in this oily. It wjll bn * built Of Iron , and will
bo several hundred foot long , affording
teams nnd podcstftnrfl a * nfo passngo over
n number of tracks * Sfcvontn street is n
main Approach iS tlio city from the south
part of the county , nnd the number of tracks
that cross it hnvotrnSdo travel very danger
ous nnd frightened { hnny pcoplo nwny , com
pelling them to take n roundabout course
and enter the city at great Inconvenience.
The viaduct has bron proposed for several
years , but has bdetil delayed by differences
nbout details. NoW'lt will bo built.
A Good Story.
Dnu Moixns , In.Jund 0. [ Special to Tim
Bnc.j A good story Is reported from Water
loo. A young married couple wore passing
through the place , nnd hearing that the
comedian , Charles Gardner , was to piny
there , wanted very much to hear him thnt
night , but their train was to lonvontDsGO
p. m , and they were afraid they might stay
too long nt the show and miss it. So they
arranged that the ticket seller should keep
the number of tholr Boats , nnd when the 'bus
driver called should send nn usher to notify
them. The driver appeared on tiuio , but the
ticket seller had stopped out nnd no ono clso
know where the happy couple saU The
driver was anxious to got his passengers ,
nnd ho synipnthb-cd with tholr fcnr of being
loft , so ho determined to como to their ros-
cuo. Opening the door , ho stalked down the
main nlslo of the little opera house ,
just as Karl was singing his tender
song to the * horolno of the play.
Dut the 'bus ' man Know his duty , nnd ho
wouldn't lot n little thing like n sentimental
song stand hi the way. So notning daunted ,
ho planted himself nbout half way down the
nlslo , nnd raising his hand to his mouth in
flro trumpet fashion , he shouted In tones that
nmdo the windows rattle , "Passengers going
west by the Illinois Central , nil aboard. "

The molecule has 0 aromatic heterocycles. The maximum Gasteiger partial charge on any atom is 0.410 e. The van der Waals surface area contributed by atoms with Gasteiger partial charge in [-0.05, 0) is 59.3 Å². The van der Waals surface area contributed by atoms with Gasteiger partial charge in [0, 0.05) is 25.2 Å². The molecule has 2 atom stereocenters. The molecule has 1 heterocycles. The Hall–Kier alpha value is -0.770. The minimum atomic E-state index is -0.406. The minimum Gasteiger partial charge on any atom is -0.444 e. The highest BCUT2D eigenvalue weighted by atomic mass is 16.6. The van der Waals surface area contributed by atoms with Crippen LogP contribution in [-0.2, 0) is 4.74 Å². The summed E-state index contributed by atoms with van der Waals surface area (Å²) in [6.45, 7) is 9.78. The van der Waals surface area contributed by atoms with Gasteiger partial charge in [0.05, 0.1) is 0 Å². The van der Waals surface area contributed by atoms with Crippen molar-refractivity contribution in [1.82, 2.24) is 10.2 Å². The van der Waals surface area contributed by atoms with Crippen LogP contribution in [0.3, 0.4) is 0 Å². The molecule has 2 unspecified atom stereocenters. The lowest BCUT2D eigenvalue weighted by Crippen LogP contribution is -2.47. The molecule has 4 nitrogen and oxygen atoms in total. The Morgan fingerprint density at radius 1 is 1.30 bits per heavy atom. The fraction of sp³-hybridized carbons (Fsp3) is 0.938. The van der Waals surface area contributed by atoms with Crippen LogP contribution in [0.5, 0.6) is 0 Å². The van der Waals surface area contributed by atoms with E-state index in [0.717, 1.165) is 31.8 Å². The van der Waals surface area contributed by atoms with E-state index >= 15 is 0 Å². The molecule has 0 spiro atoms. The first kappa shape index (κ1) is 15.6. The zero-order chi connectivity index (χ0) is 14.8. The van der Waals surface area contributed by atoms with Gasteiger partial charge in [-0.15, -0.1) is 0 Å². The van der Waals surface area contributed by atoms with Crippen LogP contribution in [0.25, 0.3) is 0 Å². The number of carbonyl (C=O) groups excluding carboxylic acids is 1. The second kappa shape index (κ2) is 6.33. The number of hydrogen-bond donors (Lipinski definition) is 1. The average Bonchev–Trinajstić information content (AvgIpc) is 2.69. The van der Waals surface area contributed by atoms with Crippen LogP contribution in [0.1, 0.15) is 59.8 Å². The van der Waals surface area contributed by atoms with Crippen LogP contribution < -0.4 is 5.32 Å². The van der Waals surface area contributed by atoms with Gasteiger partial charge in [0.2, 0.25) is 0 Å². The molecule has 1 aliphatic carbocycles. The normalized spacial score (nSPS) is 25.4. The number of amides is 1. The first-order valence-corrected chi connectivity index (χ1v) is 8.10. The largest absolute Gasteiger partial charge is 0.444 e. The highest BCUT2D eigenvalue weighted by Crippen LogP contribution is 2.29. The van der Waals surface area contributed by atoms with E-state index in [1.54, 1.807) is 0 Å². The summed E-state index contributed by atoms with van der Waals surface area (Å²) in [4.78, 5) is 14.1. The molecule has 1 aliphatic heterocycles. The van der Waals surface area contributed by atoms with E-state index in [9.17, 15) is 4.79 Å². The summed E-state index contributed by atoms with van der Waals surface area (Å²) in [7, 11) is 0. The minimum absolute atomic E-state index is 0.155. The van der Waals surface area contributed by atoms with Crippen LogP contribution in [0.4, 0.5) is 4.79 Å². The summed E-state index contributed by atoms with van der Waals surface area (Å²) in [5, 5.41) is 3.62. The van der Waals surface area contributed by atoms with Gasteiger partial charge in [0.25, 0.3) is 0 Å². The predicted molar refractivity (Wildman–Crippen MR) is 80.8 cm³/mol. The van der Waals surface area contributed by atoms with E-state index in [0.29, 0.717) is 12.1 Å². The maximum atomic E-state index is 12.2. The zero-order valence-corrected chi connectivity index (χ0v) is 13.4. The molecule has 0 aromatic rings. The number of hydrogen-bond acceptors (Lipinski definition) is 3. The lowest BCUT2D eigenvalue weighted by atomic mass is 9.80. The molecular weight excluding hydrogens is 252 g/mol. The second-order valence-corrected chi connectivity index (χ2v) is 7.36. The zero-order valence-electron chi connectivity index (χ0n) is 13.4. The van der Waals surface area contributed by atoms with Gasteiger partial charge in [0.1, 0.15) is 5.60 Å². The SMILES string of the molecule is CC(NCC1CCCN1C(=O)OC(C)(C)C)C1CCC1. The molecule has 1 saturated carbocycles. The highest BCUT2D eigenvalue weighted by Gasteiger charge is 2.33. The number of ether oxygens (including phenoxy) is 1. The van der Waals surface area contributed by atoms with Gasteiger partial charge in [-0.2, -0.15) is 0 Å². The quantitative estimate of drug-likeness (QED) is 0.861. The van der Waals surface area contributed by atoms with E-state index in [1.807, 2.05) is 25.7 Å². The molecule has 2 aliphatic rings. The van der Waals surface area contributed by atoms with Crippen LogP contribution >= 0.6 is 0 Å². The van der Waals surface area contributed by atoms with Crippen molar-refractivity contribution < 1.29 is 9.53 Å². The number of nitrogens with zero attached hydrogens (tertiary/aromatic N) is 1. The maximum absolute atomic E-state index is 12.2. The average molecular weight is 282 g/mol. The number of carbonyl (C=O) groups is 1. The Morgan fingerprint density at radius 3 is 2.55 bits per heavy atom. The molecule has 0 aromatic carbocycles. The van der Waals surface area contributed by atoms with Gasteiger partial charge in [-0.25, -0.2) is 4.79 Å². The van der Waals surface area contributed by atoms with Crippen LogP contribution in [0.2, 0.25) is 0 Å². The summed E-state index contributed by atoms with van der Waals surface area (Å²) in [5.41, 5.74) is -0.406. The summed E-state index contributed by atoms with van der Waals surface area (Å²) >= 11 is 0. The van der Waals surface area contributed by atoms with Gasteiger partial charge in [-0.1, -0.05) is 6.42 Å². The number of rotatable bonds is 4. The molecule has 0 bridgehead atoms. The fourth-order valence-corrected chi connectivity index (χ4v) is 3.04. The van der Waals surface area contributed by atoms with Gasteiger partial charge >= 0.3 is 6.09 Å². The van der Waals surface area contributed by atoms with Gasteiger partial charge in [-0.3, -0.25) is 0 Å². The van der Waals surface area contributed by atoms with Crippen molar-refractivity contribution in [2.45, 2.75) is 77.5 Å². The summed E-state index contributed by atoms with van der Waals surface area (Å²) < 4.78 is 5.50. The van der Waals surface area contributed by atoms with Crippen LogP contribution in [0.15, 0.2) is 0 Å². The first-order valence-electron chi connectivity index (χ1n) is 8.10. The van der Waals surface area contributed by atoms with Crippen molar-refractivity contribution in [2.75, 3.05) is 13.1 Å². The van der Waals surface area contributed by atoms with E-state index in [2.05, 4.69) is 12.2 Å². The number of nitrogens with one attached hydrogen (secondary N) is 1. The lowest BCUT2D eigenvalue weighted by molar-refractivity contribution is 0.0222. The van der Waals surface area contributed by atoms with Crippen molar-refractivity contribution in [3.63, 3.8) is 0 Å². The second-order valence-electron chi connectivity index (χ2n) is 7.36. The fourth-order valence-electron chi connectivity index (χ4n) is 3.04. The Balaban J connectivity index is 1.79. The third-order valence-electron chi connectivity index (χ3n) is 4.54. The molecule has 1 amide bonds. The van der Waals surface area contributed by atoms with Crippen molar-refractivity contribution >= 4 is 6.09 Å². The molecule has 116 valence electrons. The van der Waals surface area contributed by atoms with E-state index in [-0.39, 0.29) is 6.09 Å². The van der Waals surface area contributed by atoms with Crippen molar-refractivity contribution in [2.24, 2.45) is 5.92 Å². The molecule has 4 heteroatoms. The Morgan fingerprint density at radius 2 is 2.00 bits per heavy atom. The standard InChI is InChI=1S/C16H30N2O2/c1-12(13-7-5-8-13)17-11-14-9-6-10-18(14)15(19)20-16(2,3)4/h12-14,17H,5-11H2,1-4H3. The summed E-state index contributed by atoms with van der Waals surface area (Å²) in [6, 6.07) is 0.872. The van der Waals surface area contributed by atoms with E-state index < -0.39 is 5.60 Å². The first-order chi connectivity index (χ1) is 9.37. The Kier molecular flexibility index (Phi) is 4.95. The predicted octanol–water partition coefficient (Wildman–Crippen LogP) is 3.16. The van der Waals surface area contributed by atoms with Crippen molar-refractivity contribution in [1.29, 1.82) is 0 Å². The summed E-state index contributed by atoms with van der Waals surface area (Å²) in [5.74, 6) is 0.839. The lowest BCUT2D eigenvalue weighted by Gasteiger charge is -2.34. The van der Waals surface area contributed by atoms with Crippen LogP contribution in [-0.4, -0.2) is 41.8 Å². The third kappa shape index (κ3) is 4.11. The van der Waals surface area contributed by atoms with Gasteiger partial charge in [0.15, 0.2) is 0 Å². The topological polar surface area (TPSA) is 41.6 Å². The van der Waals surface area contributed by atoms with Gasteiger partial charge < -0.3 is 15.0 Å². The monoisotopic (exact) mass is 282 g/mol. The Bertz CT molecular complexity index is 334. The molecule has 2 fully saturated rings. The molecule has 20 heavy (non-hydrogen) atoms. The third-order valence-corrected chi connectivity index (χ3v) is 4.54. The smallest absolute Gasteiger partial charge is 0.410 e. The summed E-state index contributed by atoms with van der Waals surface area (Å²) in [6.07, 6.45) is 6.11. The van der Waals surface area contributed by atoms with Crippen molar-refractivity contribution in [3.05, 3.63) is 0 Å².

Tno singer was nearly paralyzed with aston
ishment nt the violent Interruption , the
nudlonco , somewhat accustomed to little
things of thnt sort , smiled with manifest
pride at their enterprising 'busman , while
the young couple that had been the innocent
causa of nil this racket quietly rose , nud
sneaked out behind the retreating driver.
It-is with no intention of reflecting upon a
nice little city thnt 'bus drivers are . . . so
anxious to get pcoplo out of it. 13nt they
mean to do their duty , even if they have teA
stop nny pro cession to do so.
A Hitch in the Conference.
Loxnov , Juno 0. The Berlin correspon
dent of the Times says :
"Thoro is good reason to bollovo the Wash
ington government docs not altogether ap
prove the Sninoan agreement , especially In
regard to foreign control in Samoa. There
is no doubt that a hitch has arisen. Appar
ently there is a divergence of opinion regard
ing the punishment of Mntaafn. "
A Fatal teklff lliile.
PiiTsnuua , Juno 0. By the upsetting of n
skiff on the river , this evening , Mrs. Thomas
and Mrs. Carroll and daughter were
drowned. Mr. Thomas and Mr. Cnrrolll
were rescued nnd placed under arrest to
await the Investigation by the coroner. It Is
said the men were Intoxicated nnd uuablo to
manage n boat property.
Cyclone I fi'jArlcan BUS.
ARKANSAS CmvArk. , JUAO 0. A cyclone